Older children tend to resist being told what to wear and prefer to choose their own outfits as well. If it’s hard to give up control of the outfits or you have your heart set on a beautiful but not so practical outfit, consider bringing a different outfit along for your child, just in case. Switching outfits after getting nice pictures taken may work as a good compromise.
5. Kid proof the decked out decor!
Beautiful…breakable…expensive ornaments and young children just don’t mix so well. Save the stress and hassle of begging, pleading, asking and well yelling…”Stop touching” by keeping your holiday decoration child friendly.
Use non breakable ornaments or decorations – that takes a lot of the stress away while the children in the house are still very curious and active toddlers/preschoolers.
Another idea is to have a small basket of ornaments that are child friendly and specifically intended for redirecting little ones to play with.
6. Healthy, Happy Eating (Avoid Food Power Struggles)
Food is a huge part of holiday festivities, from cookies to pies to big celebration meals. There may also be loads of new foods and smells that are of no interest to your young child. Young children naturally resist eating unknown foods (this is a protective behavior based on instinct not defiance) try not to insist. Instead to have familiar foods near the new ones and let your little one decide what they are happy to try.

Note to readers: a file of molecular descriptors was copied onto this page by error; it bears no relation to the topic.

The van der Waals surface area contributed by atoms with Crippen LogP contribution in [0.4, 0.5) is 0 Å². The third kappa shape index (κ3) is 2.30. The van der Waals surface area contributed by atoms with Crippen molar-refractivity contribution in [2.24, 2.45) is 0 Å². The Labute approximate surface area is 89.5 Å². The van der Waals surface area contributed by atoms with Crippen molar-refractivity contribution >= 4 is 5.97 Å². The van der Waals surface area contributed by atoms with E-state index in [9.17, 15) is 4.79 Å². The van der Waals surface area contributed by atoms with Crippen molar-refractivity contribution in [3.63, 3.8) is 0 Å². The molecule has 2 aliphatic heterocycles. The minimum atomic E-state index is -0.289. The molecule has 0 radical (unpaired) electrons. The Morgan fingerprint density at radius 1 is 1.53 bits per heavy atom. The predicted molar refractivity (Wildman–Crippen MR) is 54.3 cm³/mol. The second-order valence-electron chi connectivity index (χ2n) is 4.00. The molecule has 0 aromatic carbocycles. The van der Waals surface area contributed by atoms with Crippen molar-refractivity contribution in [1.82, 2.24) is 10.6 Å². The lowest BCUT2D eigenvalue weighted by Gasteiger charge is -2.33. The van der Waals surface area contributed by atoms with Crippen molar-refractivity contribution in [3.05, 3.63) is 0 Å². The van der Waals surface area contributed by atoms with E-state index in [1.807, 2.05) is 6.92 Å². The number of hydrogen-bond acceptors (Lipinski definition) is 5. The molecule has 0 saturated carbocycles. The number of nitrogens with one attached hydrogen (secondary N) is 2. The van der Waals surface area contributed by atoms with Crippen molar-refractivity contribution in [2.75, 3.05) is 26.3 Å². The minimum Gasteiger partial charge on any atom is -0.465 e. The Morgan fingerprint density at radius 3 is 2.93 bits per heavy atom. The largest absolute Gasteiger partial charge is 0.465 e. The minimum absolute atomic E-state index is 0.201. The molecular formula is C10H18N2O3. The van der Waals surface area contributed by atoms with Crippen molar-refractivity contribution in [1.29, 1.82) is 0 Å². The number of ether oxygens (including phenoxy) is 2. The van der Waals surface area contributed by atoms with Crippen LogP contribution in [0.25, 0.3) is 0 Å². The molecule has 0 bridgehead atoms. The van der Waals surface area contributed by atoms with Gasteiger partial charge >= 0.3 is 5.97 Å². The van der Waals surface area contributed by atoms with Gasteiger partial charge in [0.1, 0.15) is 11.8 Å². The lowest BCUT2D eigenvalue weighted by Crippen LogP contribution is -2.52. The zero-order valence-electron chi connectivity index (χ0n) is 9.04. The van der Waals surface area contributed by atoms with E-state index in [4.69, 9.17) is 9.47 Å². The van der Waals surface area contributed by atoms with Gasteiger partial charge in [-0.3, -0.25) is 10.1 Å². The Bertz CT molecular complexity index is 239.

Getting asked all the time for too many sweets? Before it pushes your buttons, try to be pro-active and set a limit on how many sweets are alright based on your family values and then stick to it.
Worried about table manners? Practice at home in a playful way, but don’t expect an overnight change. Especially toddlers like to touch and smash food before eating it. Preschoolers and older children are more likely to do well if they have something to do so bring coloring books and small toys along.
Don’t worry about keeping up with the latest trends or run yourself down doing more than you can realistically handle. The Holidays can be a a wonderful time to build memories, being deliberate in how you connect with your children can make it a truly magical time. Your shared time together is what will matter in the long run.
Peace & Be well,